The Excalibur Murders
Merlin the Magician and King Arthur are reunited again in Camelot. This time they work to solve the brutal murder of one of Arthur’s squires, Borolet, during the theft of Excalibur and the Stone of Bran, an ancient skull-shaped artifact purported to have magical powers. Merlin and his apprentice Colin (the maiden Nimue in disguise) must use the power of reason to conjure up a miracle and catch the murderer.
As Merlin pursues suspects, he encounters Arthur’s friends and would-be enemies, such as Pellenore, the mad king ousted by Arthur, Guenevere and Lancelot, who now have their own castle in Cornwall, along with various knights and squires from Arthur’s camp. As the murderer strikes again and kills Ganelin, brother of the dead Borolet, Merlin and Nimue travel far and wide throughout England to follow leads and interview suspects. Only at the very end through Merlin’s magical tricks and sleight of hand is the killer revealed and brought to justice.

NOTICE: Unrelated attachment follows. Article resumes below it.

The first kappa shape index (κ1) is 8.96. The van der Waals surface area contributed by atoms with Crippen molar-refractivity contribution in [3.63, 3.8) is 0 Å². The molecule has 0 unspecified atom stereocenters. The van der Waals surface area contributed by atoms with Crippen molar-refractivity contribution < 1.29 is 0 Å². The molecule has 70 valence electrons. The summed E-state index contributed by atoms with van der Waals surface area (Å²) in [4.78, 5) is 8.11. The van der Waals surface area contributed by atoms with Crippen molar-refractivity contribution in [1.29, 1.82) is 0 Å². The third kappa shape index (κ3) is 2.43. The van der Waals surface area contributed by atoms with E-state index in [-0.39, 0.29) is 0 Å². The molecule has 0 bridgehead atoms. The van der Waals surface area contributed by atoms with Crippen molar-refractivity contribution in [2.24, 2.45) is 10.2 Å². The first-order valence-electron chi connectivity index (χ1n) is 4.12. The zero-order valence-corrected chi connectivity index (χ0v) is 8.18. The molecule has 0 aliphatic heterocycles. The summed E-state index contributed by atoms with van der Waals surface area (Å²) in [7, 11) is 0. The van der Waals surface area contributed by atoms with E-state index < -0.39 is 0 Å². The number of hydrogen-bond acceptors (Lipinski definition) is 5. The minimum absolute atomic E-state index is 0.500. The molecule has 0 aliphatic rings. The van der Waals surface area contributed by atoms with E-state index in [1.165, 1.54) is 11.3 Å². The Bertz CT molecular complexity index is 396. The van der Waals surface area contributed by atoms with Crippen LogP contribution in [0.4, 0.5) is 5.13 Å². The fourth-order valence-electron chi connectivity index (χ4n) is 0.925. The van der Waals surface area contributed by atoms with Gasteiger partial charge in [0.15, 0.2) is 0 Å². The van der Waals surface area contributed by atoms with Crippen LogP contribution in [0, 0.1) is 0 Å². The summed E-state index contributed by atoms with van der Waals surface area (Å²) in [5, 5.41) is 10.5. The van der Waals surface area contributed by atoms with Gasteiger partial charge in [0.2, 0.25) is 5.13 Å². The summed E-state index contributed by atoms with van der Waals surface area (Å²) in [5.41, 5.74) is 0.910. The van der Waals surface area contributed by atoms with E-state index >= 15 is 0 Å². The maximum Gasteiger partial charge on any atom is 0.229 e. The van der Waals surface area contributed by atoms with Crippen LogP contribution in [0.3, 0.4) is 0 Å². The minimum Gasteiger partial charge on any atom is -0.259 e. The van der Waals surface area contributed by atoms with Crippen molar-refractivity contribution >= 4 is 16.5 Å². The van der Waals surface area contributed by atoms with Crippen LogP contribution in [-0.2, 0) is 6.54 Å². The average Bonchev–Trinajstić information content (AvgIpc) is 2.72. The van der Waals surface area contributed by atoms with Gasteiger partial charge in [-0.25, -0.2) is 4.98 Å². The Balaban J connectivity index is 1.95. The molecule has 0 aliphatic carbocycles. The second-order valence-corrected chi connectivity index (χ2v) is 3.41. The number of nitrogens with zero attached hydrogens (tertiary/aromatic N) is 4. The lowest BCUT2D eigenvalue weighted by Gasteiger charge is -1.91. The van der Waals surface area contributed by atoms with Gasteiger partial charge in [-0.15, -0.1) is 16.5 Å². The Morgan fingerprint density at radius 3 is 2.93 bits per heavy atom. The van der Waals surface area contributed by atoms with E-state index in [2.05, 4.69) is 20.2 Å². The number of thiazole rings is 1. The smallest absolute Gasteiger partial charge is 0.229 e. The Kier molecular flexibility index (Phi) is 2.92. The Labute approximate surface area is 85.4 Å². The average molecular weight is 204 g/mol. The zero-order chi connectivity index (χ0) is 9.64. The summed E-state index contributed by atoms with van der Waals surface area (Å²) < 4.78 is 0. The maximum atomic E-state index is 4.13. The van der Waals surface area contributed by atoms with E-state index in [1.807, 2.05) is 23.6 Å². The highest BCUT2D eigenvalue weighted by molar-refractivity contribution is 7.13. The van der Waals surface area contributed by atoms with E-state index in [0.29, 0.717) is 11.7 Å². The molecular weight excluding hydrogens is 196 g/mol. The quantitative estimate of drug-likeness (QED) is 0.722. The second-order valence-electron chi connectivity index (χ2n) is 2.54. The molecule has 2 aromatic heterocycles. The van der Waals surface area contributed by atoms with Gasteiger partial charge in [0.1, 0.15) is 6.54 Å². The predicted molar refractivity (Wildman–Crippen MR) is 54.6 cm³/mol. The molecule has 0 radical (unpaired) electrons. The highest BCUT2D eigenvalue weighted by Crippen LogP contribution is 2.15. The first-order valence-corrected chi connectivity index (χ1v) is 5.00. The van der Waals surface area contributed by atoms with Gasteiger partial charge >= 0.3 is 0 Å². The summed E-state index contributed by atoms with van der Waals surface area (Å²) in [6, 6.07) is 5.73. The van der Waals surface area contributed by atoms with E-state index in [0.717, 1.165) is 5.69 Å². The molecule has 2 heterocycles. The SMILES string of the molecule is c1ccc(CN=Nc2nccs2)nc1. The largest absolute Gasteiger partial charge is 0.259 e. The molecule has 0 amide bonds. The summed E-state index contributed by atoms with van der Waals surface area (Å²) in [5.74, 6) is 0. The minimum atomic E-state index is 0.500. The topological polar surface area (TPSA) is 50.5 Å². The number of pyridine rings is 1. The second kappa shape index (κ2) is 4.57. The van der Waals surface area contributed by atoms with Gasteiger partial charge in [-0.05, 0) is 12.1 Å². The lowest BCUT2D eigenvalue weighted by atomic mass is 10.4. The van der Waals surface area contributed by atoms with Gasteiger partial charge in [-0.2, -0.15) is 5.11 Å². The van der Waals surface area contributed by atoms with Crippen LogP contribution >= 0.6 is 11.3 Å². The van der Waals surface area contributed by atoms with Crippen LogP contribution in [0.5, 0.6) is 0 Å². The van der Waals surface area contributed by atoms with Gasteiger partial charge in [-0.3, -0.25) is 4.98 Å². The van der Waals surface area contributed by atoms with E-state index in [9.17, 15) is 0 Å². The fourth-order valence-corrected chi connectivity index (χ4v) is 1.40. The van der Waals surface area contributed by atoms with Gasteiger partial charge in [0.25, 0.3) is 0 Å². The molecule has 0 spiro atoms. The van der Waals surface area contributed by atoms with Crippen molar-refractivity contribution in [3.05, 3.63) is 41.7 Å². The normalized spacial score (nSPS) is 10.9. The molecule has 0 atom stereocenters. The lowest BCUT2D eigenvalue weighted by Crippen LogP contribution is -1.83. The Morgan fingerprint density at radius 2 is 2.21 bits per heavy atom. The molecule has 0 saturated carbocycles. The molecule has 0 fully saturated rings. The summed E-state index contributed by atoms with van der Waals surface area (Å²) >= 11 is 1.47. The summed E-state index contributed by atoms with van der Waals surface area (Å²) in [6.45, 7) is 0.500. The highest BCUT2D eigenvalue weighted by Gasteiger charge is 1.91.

Providing a modern take on an Arthurian legend, Blair uses contemporary voice and modern dialogue. However, Blair’s work lacks scene description, Arthurian sensibility, and authentic research into the legend. I found myself longing for rich description, fuller characterization, and a clearer motivation behind the murders. In short, I longed for the passion of Camelot.